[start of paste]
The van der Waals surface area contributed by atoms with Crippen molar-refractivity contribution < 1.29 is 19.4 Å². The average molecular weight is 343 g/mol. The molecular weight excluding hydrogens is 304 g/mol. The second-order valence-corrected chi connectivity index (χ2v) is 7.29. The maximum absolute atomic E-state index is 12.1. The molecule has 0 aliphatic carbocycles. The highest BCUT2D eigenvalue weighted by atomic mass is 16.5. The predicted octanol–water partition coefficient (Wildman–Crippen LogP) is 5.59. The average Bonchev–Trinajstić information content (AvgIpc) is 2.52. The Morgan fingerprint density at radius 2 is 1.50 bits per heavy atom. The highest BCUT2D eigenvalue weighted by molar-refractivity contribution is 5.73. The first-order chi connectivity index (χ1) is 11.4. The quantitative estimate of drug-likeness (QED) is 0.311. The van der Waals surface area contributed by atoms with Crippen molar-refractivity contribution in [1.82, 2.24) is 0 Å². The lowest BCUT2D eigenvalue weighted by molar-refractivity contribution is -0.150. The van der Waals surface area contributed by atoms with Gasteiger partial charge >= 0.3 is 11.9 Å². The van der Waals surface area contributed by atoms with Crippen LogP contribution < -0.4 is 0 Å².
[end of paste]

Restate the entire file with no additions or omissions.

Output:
The van der Waals surface area contributed by atoms with Crippen molar-refractivity contribution < 1.29 is 19.4 Å². The average molecular weight is 343 g/mol. The molecular weight excluding hydrogens is 304 g/mol. The second-order valence-corrected chi connectivity index (χ2v) is 7.29. The maximum absolute atomic E-state index is 12.1. The molecule has 0 aliphatic carbocycles. The highest BCUT2D eigenvalue weighted by atomic mass is 16.5. The predicted octanol–water partition coefficient (Wildman–Crippen LogP) is 5.59. The average Bonchev–Trinajstić information content (AvgIpc) is 2.52. The Morgan fingerprint density at radius 2 is 1.50 bits per heavy atom. The highest BCUT2D eigenvalue weighted by molar-refractivity contribution is 5.73. The first-order chi connectivity index (χ1) is 11.4. The quantitative estimate of drug-likeness (QED) is 0.311. The van der Waals surface area contributed by atoms with Crippen molar-refractivity contribution in [1.82, 2.24) is 0 Å². The lowest BCUT2D eigenvalue weighted by molar-refractivity contribution is -0.150. The van der Waals surface area contributed by atoms with Gasteiger partial charge >= 0.3 is 11.9 Å². The van der Waals surface area contributed by atoms with Crippen LogP contribution < -0.4 is 0 Å².